Video: A Southeast Day At Tomales Bay

andyatos

Active Member
Thread starter #1
With a north Pacific High producing north to northwest winds 15 miles offshore and a low off southern California creating southerly flow, we had the classic large, counter clockwise spinning eddy along the northern California coast… giving us southeast winds at Tomales Bay.

The winds were already blowing when the sensors turned on at 6 am so I got there early and was on the water at 9:30 am. Sailed for a little over 5 hours with one break on a nice Point Reyes beach.

Conditions varied from 5-10 mph to as high as 25 mph “Fog Bank Blasts” from the cold air pouring down off the northeast side of Point Reyes and jetting out from localized canyons on to the water.

Was a nice day with Dennis, Greg and Phil. Here’s some video of the day.

- Andy
 
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thieuster

Active Member
#2
Great scenery! It's totally different from our views when you're on the water. In short? It's as flat as a pancake over here. Thanks for posting this
 

andyatos

Active Member
Thread starter #3
Great scenery! It's totally different from our views when you're on the water. In short? It's as flat as a pancake over here. Thanks for posting this
Hi Thieuster!

By "flat as a pancake" I'm assuming you mean over where you sail in the Netherlands, it's flat lands?

Cheers,

- Andy
 
#4
Excellent video, brought back many good memories of sailing in Cali... some of those bayside homes were pretty nice too, that gray one early on with the wraparound deck had my name all over it, LOL. Was that Norcalsail's boat I saw in the video? Looked like it if my memory still serves... if it was Norcalsail, I'm glad he's getting out there to share some nautical adventures. Best way to learn, get out there and do it... I noted the fog bank offshore, fog was occasionally a serious factor while making one's way back up the channel in Dago, or even making one's way TO the channel (sea buoy), LOL. I think fog is more of a hazard up north, but Dago does see some thick pea soup fogs at times, though they occur more frequently at night. Heavy fog in daylight hours, not as common as it is up there in your latitudes... anyway, thanks for the video, good way to relive some sailing adventures of the past. Keep up the good work!!! CHEERS!!! :cool:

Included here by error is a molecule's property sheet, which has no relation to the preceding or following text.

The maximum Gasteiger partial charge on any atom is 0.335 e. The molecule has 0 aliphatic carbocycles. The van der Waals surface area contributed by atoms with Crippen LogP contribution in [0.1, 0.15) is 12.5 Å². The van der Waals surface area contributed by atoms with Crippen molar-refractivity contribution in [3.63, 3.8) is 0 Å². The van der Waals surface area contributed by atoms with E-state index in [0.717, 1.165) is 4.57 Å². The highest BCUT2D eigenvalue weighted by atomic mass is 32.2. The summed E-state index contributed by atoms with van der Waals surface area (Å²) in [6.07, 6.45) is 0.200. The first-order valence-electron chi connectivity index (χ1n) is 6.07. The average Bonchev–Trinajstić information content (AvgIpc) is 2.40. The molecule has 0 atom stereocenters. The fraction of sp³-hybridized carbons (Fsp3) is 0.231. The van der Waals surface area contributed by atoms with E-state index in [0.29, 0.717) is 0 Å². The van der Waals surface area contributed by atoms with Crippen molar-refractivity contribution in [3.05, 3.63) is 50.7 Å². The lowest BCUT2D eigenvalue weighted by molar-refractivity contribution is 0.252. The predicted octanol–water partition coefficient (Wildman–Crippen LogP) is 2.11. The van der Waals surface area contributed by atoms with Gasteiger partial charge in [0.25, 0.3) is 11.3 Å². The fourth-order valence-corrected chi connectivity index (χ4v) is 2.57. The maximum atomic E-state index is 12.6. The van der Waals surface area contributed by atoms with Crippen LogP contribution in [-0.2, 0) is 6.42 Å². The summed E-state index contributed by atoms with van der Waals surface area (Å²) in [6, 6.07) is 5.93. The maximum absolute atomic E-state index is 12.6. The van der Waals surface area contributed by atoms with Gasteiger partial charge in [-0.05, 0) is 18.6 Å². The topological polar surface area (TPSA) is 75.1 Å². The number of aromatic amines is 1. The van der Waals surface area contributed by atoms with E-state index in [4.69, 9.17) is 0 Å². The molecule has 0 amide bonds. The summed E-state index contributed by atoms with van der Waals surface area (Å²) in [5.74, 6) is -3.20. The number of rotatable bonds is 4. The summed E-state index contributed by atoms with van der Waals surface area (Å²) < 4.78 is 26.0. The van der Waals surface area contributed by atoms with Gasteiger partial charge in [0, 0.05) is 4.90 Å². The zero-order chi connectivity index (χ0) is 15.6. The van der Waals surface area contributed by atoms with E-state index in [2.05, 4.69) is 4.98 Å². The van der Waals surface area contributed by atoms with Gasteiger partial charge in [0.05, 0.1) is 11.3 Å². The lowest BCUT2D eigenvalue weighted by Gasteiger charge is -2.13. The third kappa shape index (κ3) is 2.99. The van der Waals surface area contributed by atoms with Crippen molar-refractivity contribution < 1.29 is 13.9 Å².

thieuster

Active Member
#5
Yes, the highest points here are electrical power windmills and the odd church tower in the middle of the old small cities, once important trade 'hubs' and harbours. The big advantage is that there's often enough wind and mostly without shifts inflicted by the shores.

This video is made for the 2015 Laser WC and explains the wind shifts in Medemblik (one of the two 'homes' of Dutch Sailing - this is for inshore racing). Note the absence of hills, mountains etc. In fact, we don't have rocks an boulders in our soil... Only clay and sand. Not really mountain-material.

 
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andyatos

Active Member
Thread starter #7
This video is made for the 2015 Laser WC and explains the wind shifts in Medemblik
That was a cool video. I particularly liked during the onshore breeze section, "Every 7th wave is a big one." You guys have quite the sailing culture over there! And yes, it really does look flat as a pancake from water level.

- Andy
 
#8
Yes, Dago = San Diego, CA :confused:

Good to see Norcalsail has some mentors for sailing on the Pacific, he'll learn much faster that way... plus it's fun to sail in a squadron when you're with friends. :rolleyes:
 
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